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Finding the integers

  1. Jan 8, 2005 #1
    We have a question that asks to find the number of integers between 1 and 100 that are divisible by 2,3 or 5.
    So i use the sum rule

    let E,F and G be the the integers. so,
    n(EUFUG) = n(E) + n(F) + n(G) - n(EnF) - n(EnG) - n(FnG)
    but this doesn't work. it gives me the answer of 70 but the actual answer is 74. Since I know the answer is 74 this one doesn't matter but the next question asks to find the number of integers between 1 and 100000. So it's obvious that I cant count them.
    just to make sure I did the above part right
    n(EUFUG) would be 100/2 + 100/3 + 100/5 - 100/6 - 100/10 - 100/15 correct?
    I hope somone can figure out where i've gone wrong.
     
  2. jcsd
  3. Jan 8, 2005 #2
    you forget to add the number divisible by both 2,3,5, in your notation, it is n(EnFnG)
    2*3*5=30, so, you gotta add 3 in your final answer, one more thing,n(E) + n(F) + n(G) - n(EnF) - n(EnG) - n(FnG)=71 instead of 70, you made a arithmatic mistake, also
     
  4. Jan 8, 2005 #3

    ShawnD

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    I'm not familiar with what you are doing, but wouldn't you also need to subtract 100/30? 100/6 would be the ones common between 2 and 3, 100/10 would be the ones common between 2 and 5, 100/15 would be the ones common between 3 and 5, and 100/30 would be the ones common between 2, 3, and 5.
    Of course it would make you even farther from the "correct" answer, but I'm just saying.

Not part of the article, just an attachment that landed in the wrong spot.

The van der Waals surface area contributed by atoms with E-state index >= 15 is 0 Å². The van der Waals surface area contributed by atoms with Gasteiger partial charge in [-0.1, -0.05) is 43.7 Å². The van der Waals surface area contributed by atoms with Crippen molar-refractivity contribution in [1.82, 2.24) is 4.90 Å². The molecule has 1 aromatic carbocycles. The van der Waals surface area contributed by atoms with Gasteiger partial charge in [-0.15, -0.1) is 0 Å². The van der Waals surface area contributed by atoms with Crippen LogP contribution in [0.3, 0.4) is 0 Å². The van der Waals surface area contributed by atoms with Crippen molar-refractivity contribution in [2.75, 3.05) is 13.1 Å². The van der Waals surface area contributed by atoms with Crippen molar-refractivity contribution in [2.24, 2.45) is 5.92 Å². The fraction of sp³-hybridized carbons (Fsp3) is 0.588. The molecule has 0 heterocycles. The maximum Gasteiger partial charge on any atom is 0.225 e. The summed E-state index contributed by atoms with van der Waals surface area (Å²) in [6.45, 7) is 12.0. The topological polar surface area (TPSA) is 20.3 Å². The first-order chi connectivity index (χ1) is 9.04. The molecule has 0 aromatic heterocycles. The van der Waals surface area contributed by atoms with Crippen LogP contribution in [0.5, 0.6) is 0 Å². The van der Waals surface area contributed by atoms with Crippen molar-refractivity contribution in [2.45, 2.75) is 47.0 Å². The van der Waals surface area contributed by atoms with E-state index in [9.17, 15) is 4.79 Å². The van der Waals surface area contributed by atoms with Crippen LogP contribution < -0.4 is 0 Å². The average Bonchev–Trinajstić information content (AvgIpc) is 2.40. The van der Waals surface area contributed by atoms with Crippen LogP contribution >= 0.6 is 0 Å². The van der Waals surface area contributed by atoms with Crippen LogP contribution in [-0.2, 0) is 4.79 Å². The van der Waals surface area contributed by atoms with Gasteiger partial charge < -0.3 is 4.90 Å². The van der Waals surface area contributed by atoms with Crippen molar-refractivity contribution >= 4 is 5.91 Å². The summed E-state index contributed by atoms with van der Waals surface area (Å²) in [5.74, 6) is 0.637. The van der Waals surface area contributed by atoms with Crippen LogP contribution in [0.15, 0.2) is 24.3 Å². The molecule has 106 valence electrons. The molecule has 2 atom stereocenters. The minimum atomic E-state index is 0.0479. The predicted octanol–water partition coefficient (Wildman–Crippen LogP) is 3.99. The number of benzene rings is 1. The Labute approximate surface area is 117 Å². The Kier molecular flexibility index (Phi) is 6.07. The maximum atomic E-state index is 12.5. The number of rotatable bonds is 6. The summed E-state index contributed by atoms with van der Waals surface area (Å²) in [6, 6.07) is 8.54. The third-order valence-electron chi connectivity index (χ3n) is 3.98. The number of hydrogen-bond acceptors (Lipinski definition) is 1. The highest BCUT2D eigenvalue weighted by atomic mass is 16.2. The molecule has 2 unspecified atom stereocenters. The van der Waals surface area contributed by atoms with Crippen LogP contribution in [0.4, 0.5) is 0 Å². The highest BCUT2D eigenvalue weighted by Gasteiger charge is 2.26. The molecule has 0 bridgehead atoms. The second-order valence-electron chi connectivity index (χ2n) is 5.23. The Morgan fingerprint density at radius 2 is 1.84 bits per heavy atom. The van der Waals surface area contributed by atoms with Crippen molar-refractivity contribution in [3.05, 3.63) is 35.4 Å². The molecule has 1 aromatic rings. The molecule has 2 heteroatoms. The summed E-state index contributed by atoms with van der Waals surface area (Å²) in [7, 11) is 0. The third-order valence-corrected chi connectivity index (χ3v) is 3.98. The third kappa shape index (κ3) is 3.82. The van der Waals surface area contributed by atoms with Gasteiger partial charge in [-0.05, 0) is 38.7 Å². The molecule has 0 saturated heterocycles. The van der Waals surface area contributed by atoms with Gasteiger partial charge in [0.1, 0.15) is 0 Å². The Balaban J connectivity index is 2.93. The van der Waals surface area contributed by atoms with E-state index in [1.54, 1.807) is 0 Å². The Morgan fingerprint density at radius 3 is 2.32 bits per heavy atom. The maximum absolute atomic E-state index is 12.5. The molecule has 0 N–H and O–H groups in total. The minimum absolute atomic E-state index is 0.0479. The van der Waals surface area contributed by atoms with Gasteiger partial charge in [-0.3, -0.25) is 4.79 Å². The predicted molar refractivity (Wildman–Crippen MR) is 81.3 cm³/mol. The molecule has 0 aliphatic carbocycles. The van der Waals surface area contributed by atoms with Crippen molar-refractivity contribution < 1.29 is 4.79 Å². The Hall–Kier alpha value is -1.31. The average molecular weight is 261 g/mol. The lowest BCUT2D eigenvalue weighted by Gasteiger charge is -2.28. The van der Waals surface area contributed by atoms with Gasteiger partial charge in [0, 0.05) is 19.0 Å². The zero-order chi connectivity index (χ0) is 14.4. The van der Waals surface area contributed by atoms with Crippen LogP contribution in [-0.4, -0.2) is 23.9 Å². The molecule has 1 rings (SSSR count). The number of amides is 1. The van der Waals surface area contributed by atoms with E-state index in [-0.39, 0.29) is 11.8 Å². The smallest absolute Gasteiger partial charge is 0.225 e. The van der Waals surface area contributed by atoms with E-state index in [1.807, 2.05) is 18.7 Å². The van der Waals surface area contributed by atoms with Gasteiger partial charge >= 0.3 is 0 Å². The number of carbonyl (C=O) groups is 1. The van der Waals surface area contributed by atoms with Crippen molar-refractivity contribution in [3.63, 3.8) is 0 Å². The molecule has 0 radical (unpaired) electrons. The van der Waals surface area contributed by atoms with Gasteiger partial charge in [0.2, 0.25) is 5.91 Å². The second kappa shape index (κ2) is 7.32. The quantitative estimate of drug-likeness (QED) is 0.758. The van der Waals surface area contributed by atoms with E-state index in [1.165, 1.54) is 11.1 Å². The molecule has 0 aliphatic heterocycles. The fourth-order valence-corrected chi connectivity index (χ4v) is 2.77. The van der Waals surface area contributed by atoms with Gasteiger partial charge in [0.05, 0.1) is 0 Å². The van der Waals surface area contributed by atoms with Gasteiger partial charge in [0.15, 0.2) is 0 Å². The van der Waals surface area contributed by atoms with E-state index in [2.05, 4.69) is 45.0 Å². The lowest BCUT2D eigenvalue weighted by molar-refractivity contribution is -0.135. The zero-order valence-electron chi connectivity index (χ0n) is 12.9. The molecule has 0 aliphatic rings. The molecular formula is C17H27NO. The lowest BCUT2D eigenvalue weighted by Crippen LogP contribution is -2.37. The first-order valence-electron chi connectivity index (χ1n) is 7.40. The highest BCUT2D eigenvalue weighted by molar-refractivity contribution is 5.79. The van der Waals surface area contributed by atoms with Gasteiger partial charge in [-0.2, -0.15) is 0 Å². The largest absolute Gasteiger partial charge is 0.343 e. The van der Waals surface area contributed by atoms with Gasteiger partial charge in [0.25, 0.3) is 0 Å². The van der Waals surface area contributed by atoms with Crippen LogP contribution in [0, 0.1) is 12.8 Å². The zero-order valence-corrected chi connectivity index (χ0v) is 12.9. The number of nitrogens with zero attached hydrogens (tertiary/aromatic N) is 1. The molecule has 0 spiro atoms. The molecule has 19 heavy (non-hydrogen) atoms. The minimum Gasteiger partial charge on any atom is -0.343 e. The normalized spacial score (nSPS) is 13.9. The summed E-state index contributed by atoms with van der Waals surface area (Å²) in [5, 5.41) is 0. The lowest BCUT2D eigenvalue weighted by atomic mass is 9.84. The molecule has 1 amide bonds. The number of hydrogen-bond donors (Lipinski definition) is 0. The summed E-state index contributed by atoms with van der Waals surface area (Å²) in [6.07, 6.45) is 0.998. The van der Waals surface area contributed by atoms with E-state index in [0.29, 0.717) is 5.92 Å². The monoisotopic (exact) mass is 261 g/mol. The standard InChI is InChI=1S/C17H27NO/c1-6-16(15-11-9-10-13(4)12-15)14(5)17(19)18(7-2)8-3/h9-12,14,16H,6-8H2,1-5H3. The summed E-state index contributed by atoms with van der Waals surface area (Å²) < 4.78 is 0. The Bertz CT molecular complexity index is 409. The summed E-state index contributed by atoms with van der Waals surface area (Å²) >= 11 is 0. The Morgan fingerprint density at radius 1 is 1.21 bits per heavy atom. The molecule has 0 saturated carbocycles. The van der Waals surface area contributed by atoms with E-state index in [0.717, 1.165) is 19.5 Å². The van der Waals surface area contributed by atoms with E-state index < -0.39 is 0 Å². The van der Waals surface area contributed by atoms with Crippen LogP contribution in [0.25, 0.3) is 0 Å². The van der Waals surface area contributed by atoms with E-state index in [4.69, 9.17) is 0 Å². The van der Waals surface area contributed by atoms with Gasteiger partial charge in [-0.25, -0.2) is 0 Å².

5. Jan 8, 2005 #4
    the ones that are common to 2, 3, and 5 were taken care of when you took account for the other combinations. Not only that, but it was subtracted twice. Thats why you have to add it again.
     
  6. Jan 8, 2005 #5
    I still dont get it. when using the sum rule, you add the parts together, the subract the overlaping sections. I don't see why n(EnFnG) needs to be added. and thanks for the arithemtic point out. I was adding the exact values and not rounding each section which actually makes the answer more wrong (unlike most math problems)
     
  7. Jan 8, 2005 #6

    ShawnD

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    I was going to challenge you on that, but I guess you're right. Try it with 1, 2, and 3 between 1 and 10. The real answer is obviously 10, so it's easy to check the method.
    Here are each of em:
    10/1 = 10, 10/2 = 5, 10/3 = 3. Sum: 18
    The common between 2:
    10/2 = 5, 10/3 = 3, 10/6 = 1. Sum: 9
    The common between 3:
    10 / 6 = 1
    Subtract the ones common between 2 from from the single ones:
    18 - 9 = 9. We're trying to get to 10, so add the one common between all 3 to get 10 :biggrin:
     
  8. Jan 8, 2005 #7
    ok I get it now. I just had to reread ur post parth dave.
    thanks
    :)
     
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